Reparing "Live Bait Well" Cement walls
I have a 1927 cottage with loads of project opportunities, one being repairing an old outside, in-ground bait well.
Roughly the well is 36" x 14" x 14" deep. Water gently flows in one side and out the other.... It has 2 x 4 frame wood top and 1each 2 x 8 wood on each of the 4 sides with approx. 2" to 3" concrete walls and bottom.
My problem is the concrete, especially on one vertical length is crumbling and has grass coming out of the top surface.
I can remove the water and I think can stop the incoming water for a "while" if needed. Even so the water only trickles, so would take a couple days to fill back up. (Also the well has water in it most of the year and the location is Ohio.)
Now the question is what would be the best concrete or other material to fix the problem. I already have some plywood cut for forms so I could fill between it and the concrete surface. I was going to drill some holes in the deteriorating surface and place some nails or something so the new concrete would secure onto the old??
Lastly I don't know if it then needs any sealer as this has lasted maybe 60+ years with none....
Any recommendations would sure be appreciated.....
Find an old concrete laundry tub and replace the whole thing? Use hydraulic cement to plug the drain hole.
My boss and I recently repaired a man's home from flooding using hydraulic cement. You mix it with water (very quickly as it dries very quickly) and apply it where needed.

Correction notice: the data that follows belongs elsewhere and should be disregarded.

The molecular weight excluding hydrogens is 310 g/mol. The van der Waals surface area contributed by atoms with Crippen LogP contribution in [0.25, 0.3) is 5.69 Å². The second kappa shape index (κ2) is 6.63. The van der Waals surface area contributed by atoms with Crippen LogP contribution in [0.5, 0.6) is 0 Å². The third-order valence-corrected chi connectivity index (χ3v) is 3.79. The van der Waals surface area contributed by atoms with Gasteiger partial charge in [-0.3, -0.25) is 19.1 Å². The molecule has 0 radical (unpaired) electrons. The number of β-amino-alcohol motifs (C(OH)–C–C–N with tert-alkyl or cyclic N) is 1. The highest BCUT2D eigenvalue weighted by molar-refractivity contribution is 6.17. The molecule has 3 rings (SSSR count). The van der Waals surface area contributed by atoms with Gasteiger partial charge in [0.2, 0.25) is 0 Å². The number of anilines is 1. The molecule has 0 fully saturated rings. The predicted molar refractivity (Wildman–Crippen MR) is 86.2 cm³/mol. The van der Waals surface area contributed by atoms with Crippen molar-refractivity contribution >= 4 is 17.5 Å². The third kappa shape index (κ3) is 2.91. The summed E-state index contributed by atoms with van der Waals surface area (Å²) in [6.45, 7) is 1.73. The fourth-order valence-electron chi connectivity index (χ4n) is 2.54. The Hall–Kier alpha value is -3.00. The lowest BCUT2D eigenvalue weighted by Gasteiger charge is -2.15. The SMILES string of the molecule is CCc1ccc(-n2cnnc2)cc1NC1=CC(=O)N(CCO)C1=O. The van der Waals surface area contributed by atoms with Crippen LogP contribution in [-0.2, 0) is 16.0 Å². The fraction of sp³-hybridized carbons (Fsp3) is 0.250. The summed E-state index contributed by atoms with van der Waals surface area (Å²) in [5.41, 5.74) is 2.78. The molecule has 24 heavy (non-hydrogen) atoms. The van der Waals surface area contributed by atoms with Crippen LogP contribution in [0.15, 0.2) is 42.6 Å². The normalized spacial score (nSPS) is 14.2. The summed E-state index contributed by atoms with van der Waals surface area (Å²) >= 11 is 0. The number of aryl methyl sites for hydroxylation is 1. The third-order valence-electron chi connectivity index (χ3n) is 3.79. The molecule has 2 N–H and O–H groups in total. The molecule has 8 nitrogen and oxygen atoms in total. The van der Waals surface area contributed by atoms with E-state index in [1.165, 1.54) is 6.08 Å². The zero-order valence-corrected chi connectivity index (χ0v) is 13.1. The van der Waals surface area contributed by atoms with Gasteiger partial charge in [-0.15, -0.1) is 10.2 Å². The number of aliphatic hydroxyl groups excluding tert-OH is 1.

Now for a sealer. As an amateur (i guess since i've only been doing it 2 years,) I can still give you the best answer. I'm not very sure if it's cost-effective to you, but I do know the absolute best product you can use. Also this is only if you plan on the livewell being filled and used again. It is a product called CIM-500. Sometimes called Dal-CIM 500. It's an elastomeric product that they use in the military also, for water resevoirs. Basically, you roll it, or trowel it, let it dry (very quickly.. you have to mix it and use it in 15 minutes.. As it starts to dry, it becomes very stringy as if it were a polymer hardening)
Other great products that you could look into would be HLM 5000, and Hydrozo products. You can find information on these products at http://www.buildingsystems.basf.com/index.asp
All of the products are EXTREMELY easy to work with. You just trowel or roll them on with a paint roller.
I don't officially know the price of the products (because i'm technically a laborer still) but I do recall my boss saying the CIM-500 ran around $140 per 1 gallon, and $400 per 5 gallons.
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